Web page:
The present invention is directed to an improved dielectric for use in deep submicron MOS devices and the fabrication thereof.
In accordance with the invention, a silicon oxide dielectric is grown in a nitrous oxide (N2 O) environment and then nitrided in an anhydrous ammonia (NH3) atmosphere to introduce a sufficient amount of nitrogen at the silicon/silicon oxide interface to provide resistance to boron penetration but with reduced electron traps induced from the nitridation as compared to pure silicon oxide which has been nitrided.
In fabricating the dielectric, a silicon surface is oxidized in an atmosphere consisting essentially of nitrous oxide (N2 O). In preferred embodiments, a pure (e.g., 99.998%) nitrous oxide gas is employed at a temperature of approximately 900°-1100° C. Ultrathin (approximately 60-65 Å) gate dielectrics can be grown having a nitrogen rich layer at the silicon/silicon oxide interface. Thereafter, the structure is placed in an atmosphere of NH3 at a temperature in the range of 800° C.-950° C. for a period of time between 30 seconds and 30 minutes; to introduce additional nitrogen atoms. The structure is then annealed in a nitrogen gas (N2) atmosphere.
Results show that NH3 -nitrided N2 O-oxides have excellent electrical (low Nf) and reliability properties (smaller charge trapping and suppressed interface state generation) comparable to N2 O oxides, with an additional advantage of significantly improved resistance to boron penetration.
The invention and objects and features thereof will be more readily apparent from the following description and appended claims when taken with the drawing.
FIG. 1 is a section view of an MIS transistor including a dielectric in accordance with the invention.
FIG. 2 is a flow diagram of a process of forming a dielectric in the device of FIG. 1 in accordance with the invention.
FIG. 3 illustrates changes in gate voltage required to maintain a constant current density of Å100 mA/cm2 in MOS capacitors (area: 5×104 cm2) with different gate dielectrics.
FIG. 4 illustrates Weibull plots of time-to-breakdown in MOS capacitors (area: 5×10-5 cm2) with different gate dielectrics, measured at a current density of 100 mA/cm2 under positive gate bias.
FIG. 5 illustrates increase in midgap interface state density (ΔDit-m) in MOS capacitors (area: 5×10-4 cm2) with different gate dielectrics, caused by F-N injection at a current density of 2 mA/cm2 with positive gate bias.
FIG. 6 illustrates flatband voltage in BF2 -implanted p+ -polysilicon gate MOS capacitors with different gate dielectrics after N2 anneal at 900° C. for 30 min.
Referring now to the drawing, FIG. 1 is a section view of a MISFET transistor including a dielectric in accordance with the invention. The transistor is formed in a silicon substrate 10 with a carrier source region 12 and a carrier drain region 14 formed in a major surface of the substrate. The source and drain are separated by a channel region 16 through which current carriers flow. Control of the conduction of the carriers through the channel 16 is achieved by voltage biasing a gate electrode 18 spaced above the channel region in alignment with edges of the source and drain and separated from the substrate by a dielectric 20. In an enhancement mode transistor, the channel 16 is nonconducting until a voltage bias is applied to induce a conductive channel under the dielectric.
In ultra large scale integrated (ULSI) microelectric circuits the transistor of FIG. 1 is fabricated according to submicron design rules in which the channel region 16 will be less than one micron in length. Because of the small dimensions, high quality ultrathin gate oxides are required.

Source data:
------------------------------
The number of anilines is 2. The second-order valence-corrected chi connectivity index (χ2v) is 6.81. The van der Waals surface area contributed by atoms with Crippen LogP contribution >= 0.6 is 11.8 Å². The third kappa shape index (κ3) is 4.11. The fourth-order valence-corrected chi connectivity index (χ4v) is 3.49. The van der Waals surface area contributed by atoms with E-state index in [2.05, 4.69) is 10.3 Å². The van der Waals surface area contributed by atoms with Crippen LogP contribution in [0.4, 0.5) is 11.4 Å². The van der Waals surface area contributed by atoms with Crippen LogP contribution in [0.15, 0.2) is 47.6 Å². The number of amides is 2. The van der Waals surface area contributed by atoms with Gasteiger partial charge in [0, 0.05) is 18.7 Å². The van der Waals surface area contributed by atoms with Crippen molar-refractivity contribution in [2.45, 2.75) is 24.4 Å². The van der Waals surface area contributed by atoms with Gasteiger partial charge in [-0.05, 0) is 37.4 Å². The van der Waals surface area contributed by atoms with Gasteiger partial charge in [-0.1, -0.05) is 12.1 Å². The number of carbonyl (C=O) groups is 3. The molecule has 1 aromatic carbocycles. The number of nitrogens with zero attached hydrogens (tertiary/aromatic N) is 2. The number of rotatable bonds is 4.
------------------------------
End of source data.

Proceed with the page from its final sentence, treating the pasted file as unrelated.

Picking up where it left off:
In accordance with the present invention, an oxynitride dielectric layer having enhanced dielectric characteristics and a simple method for forming same are provided. The oxynitride layer includes a nitrogen profile extending from the interface of the oxynitride layer and underlying silicon substrate. The oxidation rate in forming the oxynitride layer is much slower than that of a conventional silicon oxide formed in a pure oxygen ambient, thus control of the layer thickness is easier to maintain. The nitrogen concentration increases with increasing temperature. The oxynitride layer is then nitrided in an atmosphere of NH3 and annealed in an atmosphere of N2.
FIG. 2 illustrates a flow diagram in the process for forming the oxynitride dielectric. As is described in Kwong et al., "Electrical Characteristics of Ultrathin Oxynitride Gate Dielectric Prepared by Rapid Thermal Oxidation of Si in N2 O," Applied Physics Letters 57(10), 3 Sep. 1990, the surface of the silicon substrate on which the oxynitride is to be grown is initially cleaned using a conventional RCA wet chemical process. Thereafter, the substrate is placed in an atmosphere of essentially pure nitrous oxide. With the temperature raised to 900°-1100° C. oxidation of the silicon substrate occurs with a nitrogen gradient extending upwardly in the dielectric layer from the silicon/silicon oxide interface. Thickness of the dielectric layer is readily controlled since the oxidation of the silicon surface is at a much lower rate than oxidation in a pure oxygen ambient.
In accordance with the invention, the oxide dielectric layer is then heated in an atmosphere of anhydrous ammonia (NH3) to increase the nitrogen atom content of the dielectric to prevent boron penetration and with reduced charge trapping and suppressed interface generation. The ammonia is introduced at atmospheric pressure and then heated to a temperature in the range of 800° C.-1100° C. preferably between 850° C.-950° C. for a time period between 30 seconds and 30 minutes.
After nitriding of the dielectric layer, thermal annealing is performed in a nitrogen (N2) ambient for a short period of time (e.g., 60 seconds) at the oxidation temperature to reduce fixed charge density. The above steps can be carried out in-situ in a rapid thermal system without removing the wafer from the chamber. Thereafter the gate electrode is formed by depositing polysilicon which is then doped. Finally, the source and drain regions are formed by implant followed by annealing in dry oxygen. Aluminum contacts can then be deposited by sputtering and patterned to complete the interconnection in the integrated circuit.